W3C home > Mailing lists > Public > www-patentpolicy-comment@w3.org > October 2001

Re: The Once and Future Web - a proposal

From: Jason Antony <s1118355@student.gu.edu.au>
Date: Thu, 4 Oct 2001 18:02:27 +1000
To: <www-patentpolicy-comment@w3.org>
Message-ID: <3BBCA431.10405.1F1360E@localhost>

Daniel Phillips wrote:
> On October 4, 2001 08:45 am, Jason Antony wrote:
> >
> > Kindly add anything I may have missed, or any errors.
> Well, none of the following are concerned with the content of the document
> on the table, but:
>    - Extend the public review period by longer than 11 days.  Two months
>      would be more appropriate, considering that the original comment
>      period was largely wasted because of inadequate public notification.

Yep, and get even more votes against RAND :-) To date, we haven't received 
an adequate explanation from W3C why an issue of such magnitude garnered no 
attention from the media, or important web community figures until it was 
almost too late.

If it weren't for Adam Warner's submission to Slashdot, I myself would've 
been in the dark. And that is strange, considering I frequent the W3C site 
often [looking for SW/standards updates, plus I do Mozilla nightly testing -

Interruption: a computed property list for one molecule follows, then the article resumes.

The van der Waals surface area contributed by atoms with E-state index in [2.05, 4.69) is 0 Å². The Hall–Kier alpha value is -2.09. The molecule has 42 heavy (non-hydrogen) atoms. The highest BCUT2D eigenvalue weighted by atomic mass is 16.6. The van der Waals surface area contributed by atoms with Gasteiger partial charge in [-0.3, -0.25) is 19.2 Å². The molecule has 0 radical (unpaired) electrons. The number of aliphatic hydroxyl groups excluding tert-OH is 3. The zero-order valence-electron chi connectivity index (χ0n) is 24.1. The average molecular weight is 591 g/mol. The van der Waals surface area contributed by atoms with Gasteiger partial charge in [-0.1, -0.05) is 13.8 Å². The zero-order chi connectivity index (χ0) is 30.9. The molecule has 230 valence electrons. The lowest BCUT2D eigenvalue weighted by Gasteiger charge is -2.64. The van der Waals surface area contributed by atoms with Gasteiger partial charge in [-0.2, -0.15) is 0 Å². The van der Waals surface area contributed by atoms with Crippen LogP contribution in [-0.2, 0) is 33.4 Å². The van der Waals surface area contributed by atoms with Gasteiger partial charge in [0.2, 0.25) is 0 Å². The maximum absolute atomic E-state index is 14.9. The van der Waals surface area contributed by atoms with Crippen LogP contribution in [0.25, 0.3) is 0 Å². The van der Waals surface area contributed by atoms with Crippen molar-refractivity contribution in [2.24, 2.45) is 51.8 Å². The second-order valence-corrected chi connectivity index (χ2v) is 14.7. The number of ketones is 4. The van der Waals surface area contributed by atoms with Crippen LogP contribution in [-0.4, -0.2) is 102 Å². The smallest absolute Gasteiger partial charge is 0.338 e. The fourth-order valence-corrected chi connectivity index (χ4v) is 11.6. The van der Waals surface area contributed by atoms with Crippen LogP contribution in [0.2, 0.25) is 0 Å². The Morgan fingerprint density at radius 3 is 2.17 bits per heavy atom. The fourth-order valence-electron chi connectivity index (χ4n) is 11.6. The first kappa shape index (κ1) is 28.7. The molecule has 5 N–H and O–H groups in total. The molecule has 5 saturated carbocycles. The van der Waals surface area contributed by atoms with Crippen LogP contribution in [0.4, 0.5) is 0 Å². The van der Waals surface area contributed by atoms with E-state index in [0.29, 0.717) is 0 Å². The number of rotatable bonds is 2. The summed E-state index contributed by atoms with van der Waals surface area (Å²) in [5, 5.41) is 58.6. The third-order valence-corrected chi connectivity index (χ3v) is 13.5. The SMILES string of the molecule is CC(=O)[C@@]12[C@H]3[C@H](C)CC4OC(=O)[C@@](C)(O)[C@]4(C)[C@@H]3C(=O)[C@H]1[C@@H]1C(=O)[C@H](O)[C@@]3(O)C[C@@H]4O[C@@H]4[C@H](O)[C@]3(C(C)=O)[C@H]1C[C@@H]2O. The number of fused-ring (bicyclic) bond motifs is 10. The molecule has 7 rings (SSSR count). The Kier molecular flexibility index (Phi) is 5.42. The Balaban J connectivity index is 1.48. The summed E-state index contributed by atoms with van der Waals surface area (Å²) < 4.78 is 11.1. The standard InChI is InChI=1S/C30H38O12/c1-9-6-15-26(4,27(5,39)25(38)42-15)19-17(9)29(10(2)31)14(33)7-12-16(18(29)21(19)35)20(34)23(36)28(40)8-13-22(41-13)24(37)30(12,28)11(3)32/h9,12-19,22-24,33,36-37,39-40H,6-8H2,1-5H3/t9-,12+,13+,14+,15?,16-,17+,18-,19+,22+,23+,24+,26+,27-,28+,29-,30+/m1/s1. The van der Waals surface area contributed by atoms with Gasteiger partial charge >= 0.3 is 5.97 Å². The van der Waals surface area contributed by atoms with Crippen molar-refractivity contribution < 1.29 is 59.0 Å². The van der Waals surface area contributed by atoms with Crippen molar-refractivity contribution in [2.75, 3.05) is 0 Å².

the current CSS homepage puts Moz into a coma].

Why? What went wrong? Was the blurb worded in such an obfuscatory manner 
that RAND, and its implications, were well hidden to the casual visitor? 
Was the term even mentioned?

Or were ulterior motives and vested interests guiding the game?

The W3C needs to seriously revise its news dissemination strategy.

>    - Retract the SVG 1.0 Recommendation, since it incorporates patented
>      elements that rely on a policy not in effect at the time the
>      recommendation was accepted.

Agreed. I for one will not be implementing this in any of my webpages until 
an alternative solution is found, or the current one cleared of all 
restrictions by the patent holders. I say this as I believe the offending 
patents are too broad for a new solution that circumvents them.

>    - Admit individuals and nonprofit organizations to W3C membership with
>      reasonable fees and full membership rights.
>    - Deprecate the use of members-only documentation.

This is W3C's Achilles' Heel. While we all acknowledge it's a vendor 
consortium, the very nature of its goals demands that all players be 
recognised and given equal status. In particular, free/ open source 
developers and organisations should be granted access. This helps level the 
playing field and bring in some genuine innovation - in the real sense of 
the word.

It would be very fair if they were granted free membership, considering all 
they have done to make the web what it is today. Nor are they about 
profits. They code for the love and art of it.

Also - kindly get rid of the members-only areas. It offends me that a 
consortium charged with developing open standards for the global web has 
areas the public can't access. Again, the issue boils down to 
accountability and credibility.

Thanks and regards
Received on Thursday, 4 October 2001 04:02:53 UTC

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